Remember that repetitive presidential promise to “cut the cost of a typical family’s premium by up to $2,500 a year”? As 2014 and full implementation of Obamacare get closer, it is crystal clear that won’t be the case.
Obamacare’s most onerous insurance regulations will directly cause insurance premiums to skyrocket, particularly in the individual and small group markets.
While there are many provisions that will increase premiums, two will have the most expensive impact:
- Age rating restrictions. Obamacare limits variation in premium costs to a ratio of 3 to 1 based on age. But as Heritage research shows, “The natural variation by age in medical costs is about 5 to 1—meaning that the oldest group of (non-Medicare) adults normally consumes about five times as much medical care as the youngest group.” This means that under Obamacare, young adults will pay significantly higher premiums than they would have prior to Obamacare, and older adults will pay only slightly lower premiums.
- New benefit mandates and cost-sharing rules. Heritage expert Ed Haislmaier explains, “The new law adds a number of health care services that insurers must cover and in some cases restricts the ability of insurers and employer self-insured health plans to impose limits on the amount of services patients can consume. This combination will drive up health plan costs and premiums for both individual insurance and employer-group coverage.” In addition, Obamacare prohibits cost sharing on many preventative services, which will dramatically increase utilization of those services—pushing premiums even higher.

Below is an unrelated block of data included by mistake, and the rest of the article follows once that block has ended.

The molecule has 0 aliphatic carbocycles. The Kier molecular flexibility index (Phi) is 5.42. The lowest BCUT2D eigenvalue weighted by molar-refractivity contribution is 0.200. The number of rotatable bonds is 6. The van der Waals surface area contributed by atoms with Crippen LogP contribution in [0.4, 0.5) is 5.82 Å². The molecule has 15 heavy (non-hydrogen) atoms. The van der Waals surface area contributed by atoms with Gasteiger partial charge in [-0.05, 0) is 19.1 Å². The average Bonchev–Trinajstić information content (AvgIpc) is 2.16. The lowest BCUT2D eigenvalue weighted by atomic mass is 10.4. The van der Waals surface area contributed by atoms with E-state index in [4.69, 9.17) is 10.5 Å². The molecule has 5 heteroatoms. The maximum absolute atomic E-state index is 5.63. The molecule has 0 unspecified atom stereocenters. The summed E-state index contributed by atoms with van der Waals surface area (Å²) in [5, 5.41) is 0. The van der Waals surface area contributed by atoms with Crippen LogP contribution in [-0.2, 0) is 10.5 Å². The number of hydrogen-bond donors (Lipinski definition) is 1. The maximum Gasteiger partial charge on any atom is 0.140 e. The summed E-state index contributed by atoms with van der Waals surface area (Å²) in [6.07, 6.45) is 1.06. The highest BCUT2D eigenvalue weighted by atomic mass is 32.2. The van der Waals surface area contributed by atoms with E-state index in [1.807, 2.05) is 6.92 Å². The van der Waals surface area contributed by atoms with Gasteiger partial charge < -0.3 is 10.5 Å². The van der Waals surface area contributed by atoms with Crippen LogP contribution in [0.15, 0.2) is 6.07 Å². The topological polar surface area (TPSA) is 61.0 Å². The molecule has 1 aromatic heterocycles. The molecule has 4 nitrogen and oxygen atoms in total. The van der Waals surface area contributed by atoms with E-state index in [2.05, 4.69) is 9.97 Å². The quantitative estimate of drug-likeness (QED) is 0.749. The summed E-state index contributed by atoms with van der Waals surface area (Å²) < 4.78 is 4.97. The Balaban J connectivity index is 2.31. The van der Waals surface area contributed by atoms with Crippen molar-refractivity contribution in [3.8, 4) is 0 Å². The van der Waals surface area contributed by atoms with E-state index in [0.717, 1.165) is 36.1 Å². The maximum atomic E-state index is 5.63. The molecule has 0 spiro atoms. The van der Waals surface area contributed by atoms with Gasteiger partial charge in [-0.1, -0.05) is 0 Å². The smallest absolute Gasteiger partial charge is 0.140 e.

There have been many different studies done over the past few years to model what premium increases are likely to be under Obamacare’s new rules. The majority staff of the House Energy and Commerce Committee worked with two Senate committee staffs to compile over 30 of them to make a list of projected premium increases by state:
Many Obamacare advocates attempt to refute these premium increases by pointing to Obamacare’s generous subsidy scheme. But as the Hoover Institution’s Daniel Kessler points out, “This argument is misleading. It fails to consider that the money for the subsidies has to come from somewhere. Although debt-financed transfer payments may make insurance look cheaper, they do not change its true social cost.”
To that end, Obamacare’s exchange subsidies are estimated by the Congressional Budget Office to cost over $1.2 trillion over 10 years. And nobody should be surprised that this is an increase over the initial (2010) projected costs for these subsidies.
With the bulk of the health care law kicking in 2014, this is likely just the beginning of Obamacare’s broken promises.